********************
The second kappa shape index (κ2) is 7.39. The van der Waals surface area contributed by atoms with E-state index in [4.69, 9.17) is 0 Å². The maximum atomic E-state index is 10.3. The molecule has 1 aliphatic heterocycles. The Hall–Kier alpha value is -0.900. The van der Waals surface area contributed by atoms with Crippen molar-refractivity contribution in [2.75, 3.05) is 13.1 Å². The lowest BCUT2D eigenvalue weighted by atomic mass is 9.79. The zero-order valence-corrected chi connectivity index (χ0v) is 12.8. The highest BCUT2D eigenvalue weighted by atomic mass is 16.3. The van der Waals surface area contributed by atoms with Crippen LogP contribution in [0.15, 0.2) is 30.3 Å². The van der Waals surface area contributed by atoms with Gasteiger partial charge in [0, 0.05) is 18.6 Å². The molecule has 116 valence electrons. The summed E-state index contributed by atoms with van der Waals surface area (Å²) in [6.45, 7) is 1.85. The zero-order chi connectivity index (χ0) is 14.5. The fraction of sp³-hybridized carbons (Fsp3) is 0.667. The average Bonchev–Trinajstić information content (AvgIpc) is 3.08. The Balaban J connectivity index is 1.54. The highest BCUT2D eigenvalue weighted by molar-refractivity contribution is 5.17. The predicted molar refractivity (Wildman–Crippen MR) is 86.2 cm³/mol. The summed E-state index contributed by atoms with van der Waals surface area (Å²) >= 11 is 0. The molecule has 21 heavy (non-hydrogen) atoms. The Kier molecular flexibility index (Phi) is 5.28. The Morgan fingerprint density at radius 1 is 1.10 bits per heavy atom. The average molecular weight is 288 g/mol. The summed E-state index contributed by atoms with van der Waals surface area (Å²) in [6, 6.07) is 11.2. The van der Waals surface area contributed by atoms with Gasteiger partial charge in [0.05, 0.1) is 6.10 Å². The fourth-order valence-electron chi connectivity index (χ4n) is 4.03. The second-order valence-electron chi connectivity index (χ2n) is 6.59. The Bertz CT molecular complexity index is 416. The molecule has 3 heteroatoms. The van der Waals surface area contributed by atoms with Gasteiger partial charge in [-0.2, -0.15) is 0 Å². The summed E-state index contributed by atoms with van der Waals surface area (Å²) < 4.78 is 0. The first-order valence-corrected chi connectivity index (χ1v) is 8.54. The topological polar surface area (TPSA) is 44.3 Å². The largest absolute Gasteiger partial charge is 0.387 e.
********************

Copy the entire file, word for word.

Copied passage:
The second kappa shape index (κ2) is 7.39. The van der Waals surface area contributed by atoms with E-state index in [4.69, 9.17) is 0 Å². The maximum atomic E-state index is 10.3. The molecule has 1 aliphatic heterocycles. The Hall–Kier alpha value is -0.900. The van der Waals surface area contributed by atoms with Crippen molar-refractivity contribution in [2.75, 3.05) is 13.1 Å². The lowest BCUT2D eigenvalue weighted by atomic mass is 9.79. The zero-order valence-corrected chi connectivity index (χ0v) is 12.8. The highest BCUT2D eigenvalue weighted by atomic mass is 16.3. The van der Waals surface area contributed by atoms with Crippen LogP contribution in [0.15, 0.2) is 30.3 Å². The van der Waals surface area contributed by atoms with Gasteiger partial charge in [0, 0.05) is 18.6 Å². The molecule has 116 valence electrons. The summed E-state index contributed by atoms with van der Waals surface area (Å²) in [6.45, 7) is 1.85. The zero-order chi connectivity index (χ0) is 14.5. The fraction of sp³-hybridized carbons (Fsp3) is 0.667. The average Bonchev–Trinajstić information content (AvgIpc) is 3.08. The Balaban J connectivity index is 1.54. The highest BCUT2D eigenvalue weighted by molar-refractivity contribution is 5.17. The predicted molar refractivity (Wildman–Crippen MR) is 86.2 cm³/mol. The summed E-state index contributed by atoms with van der Waals surface area (Å²) >= 11 is 0. The molecule has 21 heavy (non-hydrogen) atoms. The Kier molecular flexibility index (Phi) is 5.28. The Morgan fingerprint density at radius 1 is 1.10 bits per heavy atom. The average molecular weight is 288 g/mol. The summed E-state index contributed by atoms with van der Waals surface area (Å²) in [6, 6.07) is 11.2. The van der Waals surface area contributed by atoms with Gasteiger partial charge in [0.05, 0.1) is 6.10 Å². The fourth-order valence-electron chi connectivity index (χ4n) is 4.03. The second-order valence-electron chi connectivity index (χ2n) is 6.59. The Bertz CT molecular complexity index is 416. The molecule has 3 heteroatoms. The van der Waals surface area contributed by atoms with Gasteiger partial charge in [-0.2, -0.15) is 0 Å². The summed E-state index contributed by atoms with van der Waals surface area (Å²) < 4.78 is 0. The first-order valence-corrected chi connectivity index (χ1v) is 8.54. The topological polar surface area (TPSA) is 44.3 Å². The largest absolute Gasteiger partial charge is 0.387 e.